November 4th, 2017| Topic: RaMbLeS | 0


An interesting event took place a couple of years ago.

Harvard’s debate team had recently won a national title. The best. The unbeatables. The smartest. The most eloquent. The most persuasive.

Or so one would think.

But months after being unbeatable, they were beaten … by a debate team of prison inmates!

The showdown occurred at the Eastern Correctional Facility in New York, a maximum-security prison!

Prisoners are permitted to take classes taught by faculty from nearby Bard College—the Bard Prison Initiative— and so these students decided to form a debate club. And they beat those Ivy League undergrads in a friendly competition.

The topic: Public schools should be permitted to deny enrollment to undocumented students. The inmates had to argue against this proposal, and, apparently, they did quite effectively. A three-judge panel ruled in their favor and declared them victors!

Confessed their debate coach, Bard prof, David Register:

My contributions to these Bard Prison Initiative students pale in comparison to the work they do on their own.
When they aren’t in class, BPI debaters request time in the school to meet. When they can’t get into the school, they talk debate in their cells, the yard, and the mess hall. They verbally spar with BPI students who are not on the debate team, and talk with their families—creating for themselves a group of informal coaches.”

And, reported the Harvard team, as good sports:

There are few teams we are prouder of having lost a debate to than the phenomenally intelligent and articulate team we faced this weekend, and we are incredibly thankful to Bard and the Eastern New York Correctional Facility for the work they do and for organizing this event.”

This prison debate team is quite formidable, having once beaten a team from the US Military Academy at West Point, with whom an annual debate competition has been set up, in a friendly rivalry between prisoners and soldiers!

The Bard Prison Initiative, now in six New York correctional facilities, said Kenner, …

… aims to provide inmates with a liberal arts education so that when the students leave prison they are able to find meaningful work. The purpose of work is not to reform criminal justice per se, but to engage and to relate to people who are in prison, who have great capacity and who have that dedication and willingness to work hard, as we engage any other college students.”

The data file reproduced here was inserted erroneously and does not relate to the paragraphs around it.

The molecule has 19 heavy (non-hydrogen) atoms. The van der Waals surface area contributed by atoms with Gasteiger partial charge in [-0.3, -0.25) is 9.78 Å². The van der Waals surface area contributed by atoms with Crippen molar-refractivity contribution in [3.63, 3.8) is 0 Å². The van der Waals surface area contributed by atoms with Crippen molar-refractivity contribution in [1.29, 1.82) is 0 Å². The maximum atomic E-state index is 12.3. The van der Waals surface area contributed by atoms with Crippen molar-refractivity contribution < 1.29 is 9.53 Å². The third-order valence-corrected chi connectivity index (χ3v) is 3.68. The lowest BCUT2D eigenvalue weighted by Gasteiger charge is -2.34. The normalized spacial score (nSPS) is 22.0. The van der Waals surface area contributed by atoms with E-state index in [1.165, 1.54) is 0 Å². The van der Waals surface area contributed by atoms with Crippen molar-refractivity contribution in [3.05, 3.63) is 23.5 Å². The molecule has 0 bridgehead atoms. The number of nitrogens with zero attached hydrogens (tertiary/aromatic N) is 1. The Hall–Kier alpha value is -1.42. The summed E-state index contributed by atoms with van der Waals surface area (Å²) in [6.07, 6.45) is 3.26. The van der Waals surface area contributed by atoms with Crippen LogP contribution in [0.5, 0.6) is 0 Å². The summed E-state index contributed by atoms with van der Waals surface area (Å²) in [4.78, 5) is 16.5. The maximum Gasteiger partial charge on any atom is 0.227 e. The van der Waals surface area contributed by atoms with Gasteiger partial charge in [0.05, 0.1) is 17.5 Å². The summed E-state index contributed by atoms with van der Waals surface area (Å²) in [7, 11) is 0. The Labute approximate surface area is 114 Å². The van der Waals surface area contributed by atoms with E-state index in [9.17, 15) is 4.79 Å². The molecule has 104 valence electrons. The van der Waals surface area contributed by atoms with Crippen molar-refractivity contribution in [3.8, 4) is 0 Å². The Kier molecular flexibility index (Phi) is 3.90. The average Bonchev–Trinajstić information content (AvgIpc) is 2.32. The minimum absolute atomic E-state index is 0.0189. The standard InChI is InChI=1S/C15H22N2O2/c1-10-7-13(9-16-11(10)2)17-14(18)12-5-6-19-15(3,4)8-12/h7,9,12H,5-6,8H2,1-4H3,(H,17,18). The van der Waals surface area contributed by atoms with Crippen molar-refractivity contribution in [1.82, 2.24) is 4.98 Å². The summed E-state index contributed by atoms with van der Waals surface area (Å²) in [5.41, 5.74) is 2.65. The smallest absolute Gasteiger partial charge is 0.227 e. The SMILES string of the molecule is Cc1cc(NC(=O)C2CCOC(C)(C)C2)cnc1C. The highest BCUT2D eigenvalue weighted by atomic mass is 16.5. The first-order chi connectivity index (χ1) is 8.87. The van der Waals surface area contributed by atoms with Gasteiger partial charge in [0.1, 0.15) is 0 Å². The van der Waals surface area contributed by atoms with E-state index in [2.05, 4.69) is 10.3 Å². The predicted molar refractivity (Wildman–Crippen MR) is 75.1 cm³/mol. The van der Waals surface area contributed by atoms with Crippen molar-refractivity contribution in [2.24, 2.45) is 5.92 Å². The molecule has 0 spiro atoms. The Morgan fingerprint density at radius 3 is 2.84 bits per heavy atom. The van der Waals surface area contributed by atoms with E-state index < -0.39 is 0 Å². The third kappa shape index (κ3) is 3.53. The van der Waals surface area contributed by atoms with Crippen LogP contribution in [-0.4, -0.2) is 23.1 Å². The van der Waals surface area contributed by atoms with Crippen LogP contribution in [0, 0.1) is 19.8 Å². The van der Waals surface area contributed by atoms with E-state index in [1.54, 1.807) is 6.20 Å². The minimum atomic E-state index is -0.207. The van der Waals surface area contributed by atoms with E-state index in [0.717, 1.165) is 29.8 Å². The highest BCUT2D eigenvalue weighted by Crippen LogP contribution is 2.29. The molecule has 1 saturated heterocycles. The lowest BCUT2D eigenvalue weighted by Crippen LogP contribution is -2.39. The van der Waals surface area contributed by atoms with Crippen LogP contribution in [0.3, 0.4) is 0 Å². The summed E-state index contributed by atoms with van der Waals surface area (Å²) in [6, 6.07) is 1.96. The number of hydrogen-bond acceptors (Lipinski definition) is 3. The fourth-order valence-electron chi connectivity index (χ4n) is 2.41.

The program, funded privately, offers more than 60 classes each semester across all its satellite campuses located at those medium- and maximum-security prisons in New York state.

And the result? While statewide recidivism rates hang around 40%, it is less than 2% for those Bard students who have gotten a degree while in custody.

Carlos Polanco, a 31-year-old from Queens, who is in prison for manslaughter, and who was on Bard’s winning team, acknowledged:

We have been graced with opportunity. They make us believe in ourselves.”

I like that line: “graced with opportunity.”

And so have all of us, children of God, yes, each and every one of us!

As each one has received a special gift,
employ it in serving one another as good stewards of the manifold grace of God.
Whoever speaks, is to do so as one who is speaking the utterances of God;
whoever serves is to do so as one who is serving by the strength which God supplies;
so that in all things God may be glorified through Jesus Christ,
to whom belongs the glory and dominion forever and ever. Amen.
1 Peter 4:10–11

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